In Release 10666, the Commission further stated that, although reverse repurchase agreements, firm commitment agreements, and standby commitment agreements are functionally equivalent to senior securities, these and similar arrangements nonetheless could be used by funds in a manner that would not warrant application of the section 18 restrictions. The Commission noted that in circumstances involving similar economic effects, such as short sales of securities by funds, our staff had determined that the issue of section 18 compliance would not be raised if funds “cover” senior securities by maintaining “segregated accounts.” [63] The Commission stated that the use of segregated accounts “if properly created and maintained, would limit the investment company's risk of loss.” [64] To avail itself of the segregated account approach, a fund could establish and maintain with the fund's custodian a segregated account containing liquid assets, such as cash, U.S. government securities, or other appropriate high-grade debt obligations, equal to the indebtedness incurred by the fund in connection with the senior security (“segregated account approach”). [65] The amount of assets to be segregated with respect to reverse repurchase agreements lacking a specified repurchase price would be the value of the proceeds received plus accrued interest; for reverse repurchase agreements with a specified repurchase price, the amount of assets to be segregated would be the repurchase price; and for firm and standby commitment agreements, the amount of assets to be segregated would be the purchase price. [66] As the Commission stated in Release 10666, the segregated account functions as “a practical limit on the amount of leverage which the investment company may undertake and on the potential increase in the speculative character of its outstanding common stock,” and “will assure the availability of adequate funds to meet the obligations arising from such activities.” [67]

2. Staff No-Action Letters Concerning the Segregated Account Approach [68]

Following the Commission's issuance of Release 10666, the Commission staff issued more than twenty no-action letters to funds concerning the maintenance of segregated accounts or otherwise “covering” their obligations in connection with certain senior securities, primarily interest rate futures, stock index futures, and related options. [69]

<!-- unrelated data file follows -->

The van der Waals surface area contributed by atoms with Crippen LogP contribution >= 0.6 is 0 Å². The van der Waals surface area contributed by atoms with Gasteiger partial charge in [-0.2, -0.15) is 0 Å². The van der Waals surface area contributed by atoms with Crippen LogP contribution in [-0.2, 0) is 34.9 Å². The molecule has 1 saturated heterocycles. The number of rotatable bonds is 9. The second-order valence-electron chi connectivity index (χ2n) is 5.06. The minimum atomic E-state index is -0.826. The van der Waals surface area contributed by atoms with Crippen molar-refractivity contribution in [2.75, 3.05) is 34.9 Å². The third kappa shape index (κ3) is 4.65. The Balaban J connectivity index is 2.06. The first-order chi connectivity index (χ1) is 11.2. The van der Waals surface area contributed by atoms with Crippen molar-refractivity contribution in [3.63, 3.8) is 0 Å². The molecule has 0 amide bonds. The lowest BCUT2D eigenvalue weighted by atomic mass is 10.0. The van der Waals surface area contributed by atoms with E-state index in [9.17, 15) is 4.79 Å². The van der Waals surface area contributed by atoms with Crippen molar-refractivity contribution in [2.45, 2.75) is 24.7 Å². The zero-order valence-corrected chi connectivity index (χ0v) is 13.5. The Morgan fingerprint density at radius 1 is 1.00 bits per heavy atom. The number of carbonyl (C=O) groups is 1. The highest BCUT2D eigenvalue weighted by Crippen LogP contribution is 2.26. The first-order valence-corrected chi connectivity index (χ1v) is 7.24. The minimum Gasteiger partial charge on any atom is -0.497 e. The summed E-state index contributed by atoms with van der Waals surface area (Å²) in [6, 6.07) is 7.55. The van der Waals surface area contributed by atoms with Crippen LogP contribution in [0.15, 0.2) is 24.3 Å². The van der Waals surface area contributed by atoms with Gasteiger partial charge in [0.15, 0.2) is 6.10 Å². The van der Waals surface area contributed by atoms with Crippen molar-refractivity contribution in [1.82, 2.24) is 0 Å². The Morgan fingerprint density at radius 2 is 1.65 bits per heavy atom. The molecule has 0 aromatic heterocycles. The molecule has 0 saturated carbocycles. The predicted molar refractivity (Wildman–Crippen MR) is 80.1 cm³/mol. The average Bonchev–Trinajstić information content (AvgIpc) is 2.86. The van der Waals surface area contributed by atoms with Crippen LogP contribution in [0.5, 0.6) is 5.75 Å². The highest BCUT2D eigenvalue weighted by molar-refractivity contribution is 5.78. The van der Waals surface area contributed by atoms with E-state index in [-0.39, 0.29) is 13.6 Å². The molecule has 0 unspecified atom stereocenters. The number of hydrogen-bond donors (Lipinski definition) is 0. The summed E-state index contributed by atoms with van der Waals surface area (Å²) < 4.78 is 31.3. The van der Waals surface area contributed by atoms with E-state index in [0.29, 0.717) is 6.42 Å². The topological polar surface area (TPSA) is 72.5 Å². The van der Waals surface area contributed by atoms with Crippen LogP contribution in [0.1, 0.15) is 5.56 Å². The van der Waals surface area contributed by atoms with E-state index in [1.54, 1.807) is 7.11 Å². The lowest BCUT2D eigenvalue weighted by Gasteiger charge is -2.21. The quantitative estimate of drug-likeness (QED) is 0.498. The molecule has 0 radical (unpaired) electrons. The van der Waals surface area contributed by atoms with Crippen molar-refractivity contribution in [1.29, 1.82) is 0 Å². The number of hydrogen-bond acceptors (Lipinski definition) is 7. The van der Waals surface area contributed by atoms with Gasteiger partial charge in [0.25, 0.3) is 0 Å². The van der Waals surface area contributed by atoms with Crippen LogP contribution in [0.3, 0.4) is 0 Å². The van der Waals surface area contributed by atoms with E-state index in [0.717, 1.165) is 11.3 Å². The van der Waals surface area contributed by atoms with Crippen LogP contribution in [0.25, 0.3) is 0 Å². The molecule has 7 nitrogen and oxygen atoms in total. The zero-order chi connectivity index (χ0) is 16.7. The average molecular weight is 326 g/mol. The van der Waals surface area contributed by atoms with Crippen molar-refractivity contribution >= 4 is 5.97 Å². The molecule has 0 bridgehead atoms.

In a 1987 no-action letter issued to two Dreyfus funds, the staff summarized and expanded upon the methods by which, in its view, obligations could be covered by funds transacting in futures, forwards, written options, and short sales. [70] The staff provided no-action assurance that the Dreyfus funds could:

  • Cover a long position in a futures or forward contract, or a written put option, by establishing a segregated account (not with a futures commission merchant or broker) containing cash or certain liquid assets equal to the purchase price of the contract or the strike price of the put option (less any margin on deposit); and
  • Cover short positions in futures or forward contracts, sales of call options, and short sales of securities by establishing a segregated account (not with a futures commission merchant or broker) with cash or certain liquid assets that, when added to the amounts deposited with a futures commission merchant or a broker as margin, equal the market value of the instruments or currency underlying the futures or forward contracts, call options, and short sales (but are not less than the strike price of the call option or the market price at which the short positions or short sales were established). [71]

The staff also provided no-action assurance that the Dreyfus funds could cover these transactions by owning, or holding the right to obtain, the instrument or cash that the fund has obligated itself to deliver. For example:

  • A fund could cover a long position in a futures or forward contract by purchasing a put option on the same futures or forward contract with a strike price as high or higher than the price of the contract held by the fund; and
  • A fund could cover a written put option by selling short the instruments or currency underlying the put option at the same or higher price than the strike price of the put option or, alternatively, by purchasing a put option with the strike price the same or higher than the strike price of the put option written by the fund.

The Commission staff has also discussed the types of assets that may be segregated and the manner in which, in the staff's view, segregation may be effected. In Release 10666, the Commission stated that the assets eligible to be included in segregated accounts should be “liquid assets,” such as cash, U.S. government securities, or other appropriate high grade debt obligations. In a 1996 staff no-action letter issued to Merrill Lynch Asset Management, the staff took the position that a fund could cover its derivatives-related obligations by depositing any liquid asset, including equity securities and non-investment grade debt securities, in a segregated account. [72] In the Merrill Lynch no-action letter, the staff explained that, in the staff's view, segregating any type of liquid asset would be consistent with the purposes underlying the asset segregation approach because it would place a practical limit on the amount of leverage that a fund may undertake and on the potential increase in the speculative character of its outstanding shares. [73] With respect to the manner in which segregation may be effected, the Commission staff took the position that a fund could segregate assets by designating such assets on its books, rather than establishing a segregated account at its custodian. [74]